Baltimore Sun

Reijn’s horror flick an impressive, cutting look at modern existence

- By Katie Walsh R (for violence, bloody images, drug use, sexual references and pervasive language) 1:35 In theaters

From the sticky, slippery opening frames of “Bodies Bodies Bodies,” director Halina Reijn lets the audience know that we’re in for one silly-smart and deeply self-aware roller-coaster ride. This blackly comic horror riff is heavy on the social satire and sprinkled with scares, as Reijn, along with writers Sarah DaLappe and Kristen Roupenian, have pulled together and reinterpre­ted traditiona­l horror tropes in order to send up the youth of today. The result is a film that’s a true triple threat: stunning, smart and wildly entertaini­ng.

“They’re not as nihilistic as they seem on the internet,” Sophie (Amandla Stenberg) reassures her new girlfriend Bee (Maria Bakalova), en route to a “hurricane party” at the mansion of her childhood best friend David (Pete Davidson). Bee, with her quiet demeanor, accented English and humble, tomboyish clothing, is very different from Sophie and her longtime posse of outrageous rich kids. Sophie has her own sordid history with the group, and the tension among them bubbles, roiling to a boil throughout the long, bloody night that ensues.

Set within this coterie of chatty, privileged, quasi-sociopathi­c 20somethin­gs, “Bodies Bodies Bodies” is the Zoomer offspring of its Gen X parents’ “Scream” and “Shallow Grave.” It also follows certain folk horror tropes that have been mainstream­ed in films like “Get Out.” Bee makes her way into the inner sanctum of a closed, cult-like group, becoming inculcated to their rituals and mischief-making, in this case, a game called Bodies Bodies Bodies. The game draws out jealousy and long-simmering conflict, and escalates the toxic atmosphere, which is aided by the hurricanei­nduced power outage.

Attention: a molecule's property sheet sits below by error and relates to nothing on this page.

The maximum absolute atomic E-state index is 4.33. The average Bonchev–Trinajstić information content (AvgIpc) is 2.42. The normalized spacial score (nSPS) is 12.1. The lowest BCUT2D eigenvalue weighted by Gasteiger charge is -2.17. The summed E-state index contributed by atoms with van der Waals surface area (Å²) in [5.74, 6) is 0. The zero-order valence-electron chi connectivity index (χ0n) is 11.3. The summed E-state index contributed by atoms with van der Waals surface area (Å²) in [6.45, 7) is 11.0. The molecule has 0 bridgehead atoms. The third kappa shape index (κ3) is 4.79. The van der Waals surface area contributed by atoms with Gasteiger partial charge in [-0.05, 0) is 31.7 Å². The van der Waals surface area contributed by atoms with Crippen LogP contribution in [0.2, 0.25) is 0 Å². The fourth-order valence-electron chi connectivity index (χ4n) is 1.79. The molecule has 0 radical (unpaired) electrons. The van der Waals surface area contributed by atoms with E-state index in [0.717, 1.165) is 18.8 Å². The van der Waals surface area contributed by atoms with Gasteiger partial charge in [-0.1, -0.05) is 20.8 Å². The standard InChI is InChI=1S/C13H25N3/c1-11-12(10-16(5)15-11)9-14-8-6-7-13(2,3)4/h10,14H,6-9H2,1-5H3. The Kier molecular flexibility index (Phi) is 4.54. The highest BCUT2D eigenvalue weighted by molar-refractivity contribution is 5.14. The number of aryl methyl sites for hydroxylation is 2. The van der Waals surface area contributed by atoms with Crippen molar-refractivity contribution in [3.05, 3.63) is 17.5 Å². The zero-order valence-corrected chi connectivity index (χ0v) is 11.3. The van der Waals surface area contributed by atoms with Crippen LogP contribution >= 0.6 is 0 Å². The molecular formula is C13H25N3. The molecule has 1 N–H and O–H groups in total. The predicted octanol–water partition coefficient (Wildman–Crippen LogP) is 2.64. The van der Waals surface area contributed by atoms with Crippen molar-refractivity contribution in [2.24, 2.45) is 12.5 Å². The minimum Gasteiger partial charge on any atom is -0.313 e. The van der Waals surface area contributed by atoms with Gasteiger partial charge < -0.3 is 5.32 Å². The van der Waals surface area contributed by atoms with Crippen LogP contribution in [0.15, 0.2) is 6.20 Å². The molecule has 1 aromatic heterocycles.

The young cast tackles the script and their performanc­es energetica­lly. “Shiva Baby” star Rachel Sennott is a standout as the vapid, but often insightful Alice, while the always reliable Stenberg is fantastic playing against type, and “Borat” star Bakalova proves she’s no flash in the pan.

But what makes “Bodies Bodies Bodies” so electric is Reijn’s excellent direction. Smartphone­s are integral to the plot, but they are also extensions of the character’s bodies and brains.

Reijn and cinematogr­apher Jasper Wolf use phone flashlight­s as the primary light source in the darkened estate, which is a plausible choice for the characters, plus it makes for delightful­ly rich images. It’s an evolution of the chiaroscur­o lighting of film noir and German Expression­ism of the early 20th century that set the template for the horror aesthetic we know today, but “Bodies Bodies Bodies” doesn’t look like any other horror movie out there. Reijn’s use of space, light, shadow and the bodies within the space is wholly unique, beautiful and spooky.

We come to realize that what’s truly scary about “Bodies Bodies Bodies” are the absolutely chilling insights about the world we live in. It’s the collective hysteria, narcissist­ic myopia and casting of blame that fuels the bloodshed, reminding us that the only thing to fear is fear itself. It’s a worldview that is as bleak, absurd and yes, nihilist, as the whole world feels right now, perfectly capturing this moment.

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 ?? ERIK CHAKEEN/A24 ?? Amandla Stenberg, from left, Maria Bakalova, Chase Sui Wonders and Rachel Sennott in the blackly comic horror riff“Bodies Bodies Bodies.”
ERIK CHAKEEN/A24 Amandla Stenberg, from left, Maria Bakalova, Chase Sui Wonders and Rachel Sennott in the blackly comic horror riff“Bodies Bodies Bodies.”

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